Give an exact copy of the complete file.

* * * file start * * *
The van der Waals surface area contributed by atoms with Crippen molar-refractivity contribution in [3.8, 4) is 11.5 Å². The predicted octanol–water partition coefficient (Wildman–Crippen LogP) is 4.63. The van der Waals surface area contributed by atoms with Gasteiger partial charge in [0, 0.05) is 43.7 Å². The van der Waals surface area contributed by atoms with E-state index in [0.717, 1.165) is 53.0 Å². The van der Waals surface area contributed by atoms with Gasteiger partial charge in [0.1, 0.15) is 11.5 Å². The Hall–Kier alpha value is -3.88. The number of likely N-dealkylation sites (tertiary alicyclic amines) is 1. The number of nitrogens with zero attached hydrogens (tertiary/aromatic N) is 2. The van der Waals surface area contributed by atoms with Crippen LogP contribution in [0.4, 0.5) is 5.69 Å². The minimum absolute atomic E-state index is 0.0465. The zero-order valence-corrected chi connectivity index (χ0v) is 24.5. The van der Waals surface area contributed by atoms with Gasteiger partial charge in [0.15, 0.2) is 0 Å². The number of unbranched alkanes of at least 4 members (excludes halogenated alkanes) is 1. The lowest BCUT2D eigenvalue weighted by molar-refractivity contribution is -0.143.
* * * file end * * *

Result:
The van der Waals surface area contributed by atoms with Crippen molar-refractivity contribution in [3.8, 4) is 11.5 Å². The predicted octanol–water partition coefficient (Wildman–Crippen LogP) is 4.63. The van der Waals surface area contributed by atoms with Gasteiger partial charge in [0, 0.05) is 43.7 Å². The van der Waals surface area contributed by atoms with E-state index in [0.717, 1.165) is 53.0 Å². The van der Waals surface area contributed by atoms with Gasteiger partial charge in [0.1, 0.15) is 11.5 Å². The Hall–Kier alpha value is -3.88. The number of likely N-dealkylation sites (tertiary alicyclic amines) is 1. The number of nitrogens with zero attached hydrogens (tertiary/aromatic N) is 2. The van der Waals surface area contributed by atoms with Crippen LogP contribution in [0.4, 0.5) is 5.69 Å². The minimum absolute atomic E-state index is 0.0465. The zero-order valence-corrected chi connectivity index (χ0v) is 24.5. The van der Waals surface area contributed by atoms with Gasteiger partial charge in [0.15, 0.2) is 0 Å². The number of unbranched alkanes of at least 4 members (excludes halogenated alkanes) is 1. The lowest BCUT2D eigenvalue weighted by molar-refractivity contribution is -0.143.